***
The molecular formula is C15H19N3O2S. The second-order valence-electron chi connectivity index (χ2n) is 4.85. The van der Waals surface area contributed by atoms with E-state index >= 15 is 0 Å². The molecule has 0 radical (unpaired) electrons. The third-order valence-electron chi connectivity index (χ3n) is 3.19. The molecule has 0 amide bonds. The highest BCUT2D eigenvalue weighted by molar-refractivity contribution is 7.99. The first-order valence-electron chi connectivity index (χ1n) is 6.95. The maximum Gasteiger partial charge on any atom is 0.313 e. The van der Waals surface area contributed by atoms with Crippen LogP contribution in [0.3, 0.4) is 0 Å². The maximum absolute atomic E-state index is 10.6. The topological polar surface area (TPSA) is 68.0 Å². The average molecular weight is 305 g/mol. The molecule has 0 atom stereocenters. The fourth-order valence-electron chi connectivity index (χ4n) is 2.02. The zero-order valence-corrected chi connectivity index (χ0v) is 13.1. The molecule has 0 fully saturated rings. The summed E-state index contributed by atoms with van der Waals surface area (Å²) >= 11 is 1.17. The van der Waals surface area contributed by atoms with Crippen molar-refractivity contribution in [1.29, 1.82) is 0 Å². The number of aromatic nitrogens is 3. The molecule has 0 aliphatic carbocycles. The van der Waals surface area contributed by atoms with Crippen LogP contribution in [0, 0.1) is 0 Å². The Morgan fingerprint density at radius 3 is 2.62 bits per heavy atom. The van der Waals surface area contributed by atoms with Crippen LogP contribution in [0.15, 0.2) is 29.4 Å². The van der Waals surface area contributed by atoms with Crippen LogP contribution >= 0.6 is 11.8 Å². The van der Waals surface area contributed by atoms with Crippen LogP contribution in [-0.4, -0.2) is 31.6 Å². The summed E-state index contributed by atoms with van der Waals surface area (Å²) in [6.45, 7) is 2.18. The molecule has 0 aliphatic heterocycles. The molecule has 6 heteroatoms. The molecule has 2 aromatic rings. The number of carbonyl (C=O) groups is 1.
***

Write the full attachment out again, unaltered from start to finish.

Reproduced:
The molecular formula is C15H19N3O2S. The second-order valence-electron chi connectivity index (χ2n) is 4.85. The van der Waals surface area contributed by atoms with E-state index >= 15 is 0 Å². The molecule has 0 radical (unpaired) electrons. The third-order valence-electron chi connectivity index (χ3n) is 3.19. The molecule has 0 amide bonds. The highest BCUT2D eigenvalue weighted by molar-refractivity contribution is 7.99. The first-order valence-electron chi connectivity index (χ1n) is 6.95. The maximum Gasteiger partial charge on any atom is 0.313 e. The van der Waals surface area contributed by atoms with Crippen LogP contribution in [0.3, 0.4) is 0 Å². The maximum absolute atomic E-state index is 10.6. The topological polar surface area (TPSA) is 68.0 Å². The average molecular weight is 305 g/mol. The molecule has 0 atom stereocenters. The fourth-order valence-electron chi connectivity index (χ4n) is 2.02. The zero-order valence-corrected chi connectivity index (χ0v) is 13.1. The molecule has 0 fully saturated rings. The summed E-state index contributed by atoms with van der Waals surface area (Å²) >= 11 is 1.17. The van der Waals surface area contributed by atoms with Crippen molar-refractivity contribution in [1.29, 1.82) is 0 Å². The number of aromatic nitrogens is 3. The molecule has 0 aliphatic carbocycles. The van der Waals surface area contributed by atoms with Crippen LogP contribution in [0, 0.1) is 0 Å². The Morgan fingerprint density at radius 3 is 2.62 bits per heavy atom. The van der Waals surface area contributed by atoms with Crippen LogP contribution in [0.15, 0.2) is 29.4 Å². The van der Waals surface area contributed by atoms with Crippen LogP contribution >= 0.6 is 11.8 Å². The van der Waals surface area contributed by atoms with Crippen LogP contribution in [-0.4, -0.2) is 31.6 Å². The summed E-state index contributed by atoms with van der Waals surface area (Å²) in [6.45, 7) is 2.18. The molecule has 0 aliphatic heterocycles. The molecule has 6 heteroatoms. The molecule has 2 aromatic rings. The number of carbonyl (C=O) groups is 1.